With Trump’s Deportation Plan, Is Immigration Reform Dead?
- by- admin
- 28 Dec 2016
President-elect Donald Trump has promised during his campaign to build a “big beautiful wall” along the U.S. border with Mexico and deport millions of the nation’s immigrants. Now that he is about to take his seat in the White House, what will happen to undocumented people residing illegally in the U.S.?
Trump’s proposal includes tripling Immigration and Customs Enforcement personnel, removing the estimated 690,000 undocumented residents who have committed crimes, and expelling immigrants overstaying their visas.
According to an analysis by the Washington Post, the total number of deportations is somewhere between 5 million and 6.5 million of the 11 million undocumented immigrants in the United States. The cost of these policies, along with the construction of the proposed border wall, will be between $51.2 billion and $66.9 billion.
The insane numbers that are attached to Trump’s immigration proposal has been criticized by many economists and political analysts. However, Trump still has not changed his mind.
His proposed immigration-related tasks also include plans to “immediately terminate President Obama’s two illegal executive amnesties” and to ensure that “anyone who enters the U.S. illegally is subject to deportation,” according to his campaign website.
By stating “Obama’s two illegal executive amnesties,” Trump is likely referring to the outgoing president’s 2012 and 2014 executive actions on immigration, which granted temporary deportation stays to some immigrants. Republican governors argued the proposals were not approved by Congress and were therefore not legal.
Executive actions, unlike executive orders, are varied and more directed toward enforcement rather than legislation, but both can be discarded by an incoming president, according to Georgetown University Government Affairs Institute (GAI) Senior Fellow Susan Sullivan.
“When there’s a change in party control at the White House, it’s become de rigeur for the incoming president to dispense with a few Executive Orders issued by his predecessor at the first possible opportunity,” Sullivan wrote in a GAI post comparing executive orders and actions.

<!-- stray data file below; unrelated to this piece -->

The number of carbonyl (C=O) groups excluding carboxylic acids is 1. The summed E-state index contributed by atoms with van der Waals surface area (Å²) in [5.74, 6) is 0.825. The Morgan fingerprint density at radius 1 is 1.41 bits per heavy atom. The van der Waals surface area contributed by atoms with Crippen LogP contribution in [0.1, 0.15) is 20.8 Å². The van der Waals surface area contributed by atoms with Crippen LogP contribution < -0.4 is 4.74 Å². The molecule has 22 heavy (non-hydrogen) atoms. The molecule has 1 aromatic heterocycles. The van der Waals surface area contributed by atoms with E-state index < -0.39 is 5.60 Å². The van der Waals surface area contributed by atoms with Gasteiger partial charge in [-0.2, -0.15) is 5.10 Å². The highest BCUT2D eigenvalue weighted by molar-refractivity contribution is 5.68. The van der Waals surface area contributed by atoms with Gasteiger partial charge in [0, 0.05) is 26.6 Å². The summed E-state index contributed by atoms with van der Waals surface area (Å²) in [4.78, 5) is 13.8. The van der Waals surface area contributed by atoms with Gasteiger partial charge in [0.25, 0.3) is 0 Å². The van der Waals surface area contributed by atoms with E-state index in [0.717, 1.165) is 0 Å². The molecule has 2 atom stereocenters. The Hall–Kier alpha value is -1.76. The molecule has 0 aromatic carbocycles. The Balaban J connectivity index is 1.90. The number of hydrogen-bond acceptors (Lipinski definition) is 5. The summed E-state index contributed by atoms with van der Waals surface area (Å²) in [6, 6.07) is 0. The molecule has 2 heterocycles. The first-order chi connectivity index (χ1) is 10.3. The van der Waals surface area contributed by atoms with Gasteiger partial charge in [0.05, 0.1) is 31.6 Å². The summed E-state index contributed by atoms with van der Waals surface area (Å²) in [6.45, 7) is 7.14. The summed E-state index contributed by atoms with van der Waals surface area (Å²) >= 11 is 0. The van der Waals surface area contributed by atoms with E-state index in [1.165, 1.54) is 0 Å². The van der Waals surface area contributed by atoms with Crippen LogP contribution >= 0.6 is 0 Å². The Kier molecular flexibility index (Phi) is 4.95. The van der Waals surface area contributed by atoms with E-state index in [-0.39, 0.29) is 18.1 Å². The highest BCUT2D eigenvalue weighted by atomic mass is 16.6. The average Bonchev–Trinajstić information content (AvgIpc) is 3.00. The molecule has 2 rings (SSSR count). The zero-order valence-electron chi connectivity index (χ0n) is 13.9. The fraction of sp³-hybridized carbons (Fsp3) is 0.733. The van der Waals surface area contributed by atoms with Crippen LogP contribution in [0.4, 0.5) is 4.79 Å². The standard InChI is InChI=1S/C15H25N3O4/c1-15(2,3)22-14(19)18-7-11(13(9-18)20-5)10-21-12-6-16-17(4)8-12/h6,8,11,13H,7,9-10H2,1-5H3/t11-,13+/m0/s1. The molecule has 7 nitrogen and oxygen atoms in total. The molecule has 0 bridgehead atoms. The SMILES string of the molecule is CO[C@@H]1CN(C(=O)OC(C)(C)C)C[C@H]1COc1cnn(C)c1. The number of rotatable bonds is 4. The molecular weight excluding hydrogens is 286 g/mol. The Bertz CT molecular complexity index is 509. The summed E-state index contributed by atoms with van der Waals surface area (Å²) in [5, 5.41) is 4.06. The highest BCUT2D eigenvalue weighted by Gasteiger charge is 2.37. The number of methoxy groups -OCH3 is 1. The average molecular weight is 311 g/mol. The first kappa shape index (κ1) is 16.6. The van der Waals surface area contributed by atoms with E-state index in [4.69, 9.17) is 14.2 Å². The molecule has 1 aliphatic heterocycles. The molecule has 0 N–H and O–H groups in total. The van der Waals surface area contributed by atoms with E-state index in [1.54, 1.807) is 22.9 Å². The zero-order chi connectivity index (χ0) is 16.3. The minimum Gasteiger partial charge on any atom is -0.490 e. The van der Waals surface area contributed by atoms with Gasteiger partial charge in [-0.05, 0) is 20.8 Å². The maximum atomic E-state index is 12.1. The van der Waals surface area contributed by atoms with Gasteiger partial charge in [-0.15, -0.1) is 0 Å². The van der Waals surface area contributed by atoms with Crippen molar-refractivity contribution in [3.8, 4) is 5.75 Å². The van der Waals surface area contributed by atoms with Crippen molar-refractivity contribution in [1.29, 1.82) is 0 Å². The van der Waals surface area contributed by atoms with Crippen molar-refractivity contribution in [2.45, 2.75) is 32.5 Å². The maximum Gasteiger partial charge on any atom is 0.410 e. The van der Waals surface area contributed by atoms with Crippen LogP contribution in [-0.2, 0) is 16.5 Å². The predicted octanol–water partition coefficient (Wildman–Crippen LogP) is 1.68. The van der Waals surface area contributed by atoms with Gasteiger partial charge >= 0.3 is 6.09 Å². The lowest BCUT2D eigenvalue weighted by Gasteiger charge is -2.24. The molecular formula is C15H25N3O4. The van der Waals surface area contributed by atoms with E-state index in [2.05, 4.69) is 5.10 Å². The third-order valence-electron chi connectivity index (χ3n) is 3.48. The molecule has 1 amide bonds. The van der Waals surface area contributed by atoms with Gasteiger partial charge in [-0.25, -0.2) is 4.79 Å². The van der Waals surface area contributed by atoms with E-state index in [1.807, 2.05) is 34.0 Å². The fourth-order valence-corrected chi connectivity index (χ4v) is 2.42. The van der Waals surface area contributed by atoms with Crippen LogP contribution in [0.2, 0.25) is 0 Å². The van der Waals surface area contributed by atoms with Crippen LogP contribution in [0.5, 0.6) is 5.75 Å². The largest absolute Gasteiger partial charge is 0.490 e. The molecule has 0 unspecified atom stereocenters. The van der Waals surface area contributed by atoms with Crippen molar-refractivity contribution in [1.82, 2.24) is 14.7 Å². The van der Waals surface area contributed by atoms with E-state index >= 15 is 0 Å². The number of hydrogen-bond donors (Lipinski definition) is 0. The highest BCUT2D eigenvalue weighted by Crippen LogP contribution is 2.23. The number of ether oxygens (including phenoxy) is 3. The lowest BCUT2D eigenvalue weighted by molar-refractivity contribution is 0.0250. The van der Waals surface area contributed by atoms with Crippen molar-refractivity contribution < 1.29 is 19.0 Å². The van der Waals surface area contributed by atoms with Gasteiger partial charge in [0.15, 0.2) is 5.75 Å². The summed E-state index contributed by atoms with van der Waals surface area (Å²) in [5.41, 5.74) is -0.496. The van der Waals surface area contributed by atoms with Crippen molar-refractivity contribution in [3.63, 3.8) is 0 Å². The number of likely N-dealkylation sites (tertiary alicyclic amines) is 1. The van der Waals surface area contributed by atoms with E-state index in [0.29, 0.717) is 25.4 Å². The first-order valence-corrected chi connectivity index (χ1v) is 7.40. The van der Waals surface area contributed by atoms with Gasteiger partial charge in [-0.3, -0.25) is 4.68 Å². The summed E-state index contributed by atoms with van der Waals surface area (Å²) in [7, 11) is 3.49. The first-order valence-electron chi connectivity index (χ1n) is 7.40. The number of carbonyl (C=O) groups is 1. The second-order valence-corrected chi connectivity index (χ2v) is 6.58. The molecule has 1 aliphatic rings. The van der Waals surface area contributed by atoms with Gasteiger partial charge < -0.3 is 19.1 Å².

This means that President Obama’s efforts to create immigration reforms may soon be put to waste by Trump’s administration. Two of his immigration policies have already been blocked by the Supreme Court: the Deferred Action for Childhood Arrivals (DACA) and the Deferred Action for Parents of Americans and Lawful Permanent Residents (DAPA).
In a 4-4 split ruling, the Supreme Court upheld earlier this year the decision to strike down the DACA expansion and DAPA. Due to this blockage, more than 5 million people who would have been eligible for protection are now left vulnerable to deportation.
DACA, a 2012 action delaying deportation for people brought to the U.S. before June 2007 and prior to their 16th birthdays, still stands. Its expansion, initiated in 2014, have allowed people brought to the U.S. when they were younger than 16 and have only been residing in the country since the start of 2010 to stay and work for another three years in the country. Meanwhile, DAPA, also enacted in 2014, would have delayed deportation for undocumented parents of American citizens.
So, in terms of slashing Obama Administration’s immigration reform, only the original version of DACA is left, for which 1.2 million people qualify.
Nghi Tran – CFO of Greenhandshake
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